Next, we will test if computing on the GPU is actually faster than on the CPU, to ensure that actual computations work. For this, paste the following snippet (based on code found here) in the Julia REPL. Approximate timings are included as reference for you:

using CUDA

A = rand(2000, 2000);
B = rand(2000, 2000);
@time A*B; # 1.296624 seconds (2.52 M allocations: 155.839 MiB, 23.66% gc time, 65.33% compilation time)
@time A*B; # 0.341631 seconds (2 allocations: 30.518 MiB)

Agpu = CuArray(A); # move matrix to gpu
Bgpu = CuArray(B); # move matrix to gpu
@time Agpu*Bgpu; # 1.544657 seconds (1.54 M allocations: 81.926 MiB, 2.16% gc time, 59.89% compilation time)
@time Agpu*Bgpu; # 0.000627 seconds (32 allocations: 640 bytes)

As you can see, the matrix-matrix multiplication on the GPU is much faster than on the CPU.

Note: At the moment, CUDA-aware MPI does not work with Julia on Hawk. Support for it is currently being worked on.

Where to go from here?

With the above steps completed, you are ready to run Julia-based programs in parallel on Hawk! With the initial setup completed, in future sessions you only need to load the appropriate Julia module with module load julia or module load julia/cuda and everything else should be set up for you.

Note: There have been reports that sometimes the MPT MPI implementation causes trouble when interacting with other MPI-aware libraries from within Julia. In this case, try the OpenMPI implementation by loading it with module load openmpi. After switching the MPI backend, you also need to reconfigure MPI.jl by executing julia -e 'using Pkg; Pkg.build("MPI")'.

Using IJulia/Jupyter

IJulia.jl is a Julia backend for the Jupyter interactive computing framework. It allows you to use Julia as a kernel in Jupyter notebooks, which combine code, documentation, and media such as images and videos in a single document.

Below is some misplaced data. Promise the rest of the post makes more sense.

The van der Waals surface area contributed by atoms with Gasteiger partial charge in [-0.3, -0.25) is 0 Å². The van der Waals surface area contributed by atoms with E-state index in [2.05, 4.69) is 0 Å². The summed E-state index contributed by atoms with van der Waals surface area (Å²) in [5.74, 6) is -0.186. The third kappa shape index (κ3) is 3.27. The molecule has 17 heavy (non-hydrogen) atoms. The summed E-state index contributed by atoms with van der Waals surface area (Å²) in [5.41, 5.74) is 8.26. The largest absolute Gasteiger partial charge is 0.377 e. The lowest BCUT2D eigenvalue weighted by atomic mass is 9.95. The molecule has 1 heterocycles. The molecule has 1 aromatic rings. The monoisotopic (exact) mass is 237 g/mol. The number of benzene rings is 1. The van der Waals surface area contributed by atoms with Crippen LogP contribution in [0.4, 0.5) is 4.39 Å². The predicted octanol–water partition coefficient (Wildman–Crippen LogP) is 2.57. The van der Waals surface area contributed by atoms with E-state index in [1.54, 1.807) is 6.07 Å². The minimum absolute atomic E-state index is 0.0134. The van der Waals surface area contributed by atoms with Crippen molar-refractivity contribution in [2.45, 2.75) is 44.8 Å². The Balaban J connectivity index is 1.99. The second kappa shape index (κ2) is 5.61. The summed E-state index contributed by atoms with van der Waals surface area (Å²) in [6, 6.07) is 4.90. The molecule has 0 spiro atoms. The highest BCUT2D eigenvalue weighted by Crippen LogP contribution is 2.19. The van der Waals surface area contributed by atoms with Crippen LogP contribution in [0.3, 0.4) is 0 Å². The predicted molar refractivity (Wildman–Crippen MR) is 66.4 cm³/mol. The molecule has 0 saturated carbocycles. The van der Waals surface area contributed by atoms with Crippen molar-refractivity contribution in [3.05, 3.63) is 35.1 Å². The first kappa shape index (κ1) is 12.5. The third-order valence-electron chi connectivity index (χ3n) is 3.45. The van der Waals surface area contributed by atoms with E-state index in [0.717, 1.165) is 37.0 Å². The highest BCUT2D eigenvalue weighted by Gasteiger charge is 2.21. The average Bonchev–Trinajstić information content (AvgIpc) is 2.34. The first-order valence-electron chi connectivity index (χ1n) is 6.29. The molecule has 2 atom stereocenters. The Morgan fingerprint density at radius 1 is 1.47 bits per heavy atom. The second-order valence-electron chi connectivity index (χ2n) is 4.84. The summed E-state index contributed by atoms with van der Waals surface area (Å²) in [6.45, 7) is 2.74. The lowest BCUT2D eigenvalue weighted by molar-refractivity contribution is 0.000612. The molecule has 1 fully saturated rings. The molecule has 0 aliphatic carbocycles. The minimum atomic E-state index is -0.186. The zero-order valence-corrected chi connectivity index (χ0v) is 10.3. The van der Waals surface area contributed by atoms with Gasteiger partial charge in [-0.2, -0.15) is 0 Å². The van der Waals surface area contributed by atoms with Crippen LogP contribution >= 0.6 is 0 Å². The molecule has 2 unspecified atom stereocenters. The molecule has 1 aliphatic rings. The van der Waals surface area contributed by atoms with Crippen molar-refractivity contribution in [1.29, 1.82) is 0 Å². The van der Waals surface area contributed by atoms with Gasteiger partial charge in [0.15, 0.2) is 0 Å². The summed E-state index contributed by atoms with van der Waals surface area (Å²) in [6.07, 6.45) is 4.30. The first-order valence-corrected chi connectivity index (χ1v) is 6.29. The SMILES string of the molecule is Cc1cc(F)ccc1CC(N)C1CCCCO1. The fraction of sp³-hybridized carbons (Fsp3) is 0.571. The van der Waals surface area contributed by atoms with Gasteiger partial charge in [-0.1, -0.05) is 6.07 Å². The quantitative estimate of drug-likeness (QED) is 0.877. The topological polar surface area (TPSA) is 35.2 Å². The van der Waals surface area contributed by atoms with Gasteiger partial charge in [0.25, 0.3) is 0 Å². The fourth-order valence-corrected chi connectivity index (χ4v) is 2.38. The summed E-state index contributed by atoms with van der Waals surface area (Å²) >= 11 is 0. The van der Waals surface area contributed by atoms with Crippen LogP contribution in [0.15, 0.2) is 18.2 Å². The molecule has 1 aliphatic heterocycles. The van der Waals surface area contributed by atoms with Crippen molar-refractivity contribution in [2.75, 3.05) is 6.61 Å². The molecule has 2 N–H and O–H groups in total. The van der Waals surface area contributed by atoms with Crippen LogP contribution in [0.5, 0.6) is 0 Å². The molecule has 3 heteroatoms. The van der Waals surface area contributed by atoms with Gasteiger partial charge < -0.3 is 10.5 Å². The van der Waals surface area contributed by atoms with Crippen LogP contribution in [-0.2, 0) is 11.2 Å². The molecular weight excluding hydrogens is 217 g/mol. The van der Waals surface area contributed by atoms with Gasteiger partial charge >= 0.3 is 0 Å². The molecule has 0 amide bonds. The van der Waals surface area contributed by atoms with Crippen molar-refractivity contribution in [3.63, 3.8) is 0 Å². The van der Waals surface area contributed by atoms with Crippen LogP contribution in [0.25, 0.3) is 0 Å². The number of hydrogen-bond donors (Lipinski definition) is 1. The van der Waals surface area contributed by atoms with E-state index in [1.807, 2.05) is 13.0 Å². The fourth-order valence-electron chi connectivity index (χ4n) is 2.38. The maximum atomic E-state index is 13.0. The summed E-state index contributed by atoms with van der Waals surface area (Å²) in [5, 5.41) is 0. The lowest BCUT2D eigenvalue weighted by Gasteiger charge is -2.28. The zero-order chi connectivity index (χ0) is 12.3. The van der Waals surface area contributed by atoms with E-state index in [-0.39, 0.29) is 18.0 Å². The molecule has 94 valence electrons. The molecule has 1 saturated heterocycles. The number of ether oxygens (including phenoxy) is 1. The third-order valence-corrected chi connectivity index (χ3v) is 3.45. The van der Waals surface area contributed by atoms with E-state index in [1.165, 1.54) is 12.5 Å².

Log in to Hawk and start the Julia REPL on a login node. Then, obtain IJulia by executing

using Pkg

In addition to installing the IJulia package, this will put a kernel specification for Julia into $HOME/.local/share/jupyter/kernels.

If you already have a working Jupyter installation on Hawk, you are finished with the installation process. If not, you can also have IJulia get its own Jupyter installation by executing

using IJulia

The first time you run notebook() it will ask you if it should install Jupyter for you. If you confirm, this will download and install everything required for running Jupyter inside your Julia depot path (see the JULIA_DEPOT_PATH environment variable).

In addition to Jupyter, you also might want to get the newer JupyterLab web interface. You can install a Julia-managed version of JupyterLab similar to Jupyter itself by executing

using IJulia

and confirming the installation when prompted.

Getting started

To run Jupyter with IJulia on Hawk/Vulcan, you need to use some SSH magic to facilitate the exchange of data between your local browser and the Jupyter/JupyterLab instance running on an HLRS system (for simplicity, we will only refer to JupyterLab from now on, although everything stated also applies to plain Jupyter). Before beginning, you need to pick a port number you want JupyterLab to listen to for incoming requests. It must be in the range 1024-65535 and needs to be unused. In this documentation, we will use 18888.

Login with local port forwarding

First, log in to Hawk via SSH and enable port forwarding for 18888 to the Hawk login node:

ssh -L 18888:localhost:18888 hawk.hww.hlrs.de

This will forward requests to your local port 18888 to the same port number on the Hawk login node.